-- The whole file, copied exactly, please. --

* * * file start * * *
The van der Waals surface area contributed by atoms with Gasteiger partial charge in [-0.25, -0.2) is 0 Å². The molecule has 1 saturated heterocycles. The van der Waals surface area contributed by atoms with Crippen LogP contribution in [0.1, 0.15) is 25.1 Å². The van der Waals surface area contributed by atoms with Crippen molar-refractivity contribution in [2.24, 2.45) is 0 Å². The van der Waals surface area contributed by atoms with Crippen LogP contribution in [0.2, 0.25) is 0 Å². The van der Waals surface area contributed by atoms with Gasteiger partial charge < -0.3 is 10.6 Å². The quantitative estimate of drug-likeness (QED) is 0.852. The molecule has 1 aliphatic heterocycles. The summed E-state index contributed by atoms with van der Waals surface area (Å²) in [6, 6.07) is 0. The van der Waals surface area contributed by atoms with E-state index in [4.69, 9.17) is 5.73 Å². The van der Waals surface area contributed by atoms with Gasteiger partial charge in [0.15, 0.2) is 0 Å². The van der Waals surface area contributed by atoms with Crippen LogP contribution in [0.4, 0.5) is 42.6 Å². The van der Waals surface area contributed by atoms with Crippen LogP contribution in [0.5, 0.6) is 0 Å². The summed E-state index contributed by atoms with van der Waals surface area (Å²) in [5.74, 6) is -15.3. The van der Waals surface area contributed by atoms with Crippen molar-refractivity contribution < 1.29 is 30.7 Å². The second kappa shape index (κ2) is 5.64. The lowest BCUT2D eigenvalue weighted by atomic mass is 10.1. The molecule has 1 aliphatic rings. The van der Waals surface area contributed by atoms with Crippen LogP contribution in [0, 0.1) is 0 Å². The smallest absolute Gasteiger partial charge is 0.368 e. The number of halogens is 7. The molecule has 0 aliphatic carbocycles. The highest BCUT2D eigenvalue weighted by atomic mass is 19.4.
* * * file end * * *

The van der Waals surface area contributed by atoms with Gasteiger partial charge in [-0.25, -0.2) is 0 Å². The molecule has 1 saturated heterocycles. The van der Waals surface area contributed by atoms with Crippen LogP contribution in [0.1, 0.15) is 25.1 Å². The van der Waals surface area contributed by atoms with Crippen molar-refractivity contribution in [2.24, 2.45) is 0 Å². The van der Waals surface area contributed by atoms with Crippen LogP contribution in [0.2, 0.25) is 0 Å². The van der Waals surface area contributed by atoms with Gasteiger partial charge < -0.3 is 10.6 Å². The quantitative estimate of drug-likeness (QED) is 0.852. The molecule has 1 aliphatic heterocycles. The summed E-state index contributed by atoms with van der Waals surface area (Å²) in [6, 6.07) is 0. The van der Waals surface area contributed by atoms with E-state index in [4.69, 9.17) is 5.73 Å². The van der Waals surface area contributed by atoms with Gasteiger partial charge in [0.15, 0.2) is 0 Å². The van der Waals surface area contributed by atoms with Crippen LogP contribution in [0.4, 0.5) is 42.6 Å². The van der Waals surface area contributed by atoms with Crippen LogP contribution in [0.5, 0.6) is 0 Å². The summed E-state index contributed by atoms with van der Waals surface area (Å²) in [5.74, 6) is -15.3. The van der Waals surface area contributed by atoms with Crippen molar-refractivity contribution < 1.29 is 30.7 Å². The second kappa shape index (κ2) is 5.64. The lowest BCUT2D eigenvalue weighted by atomic mass is 10.1. The molecule has 1 aliphatic rings. The van der Waals surface area contributed by atoms with Crippen LogP contribution in [0, 0.1) is 0 Å². The smallest absolute Gasteiger partial charge is 0.368 e. The number of halogens is 7. The molecule has 0 aliphatic carbocycles. The highest BCUT2D eigenvalue weighted by atomic mass is 19.4.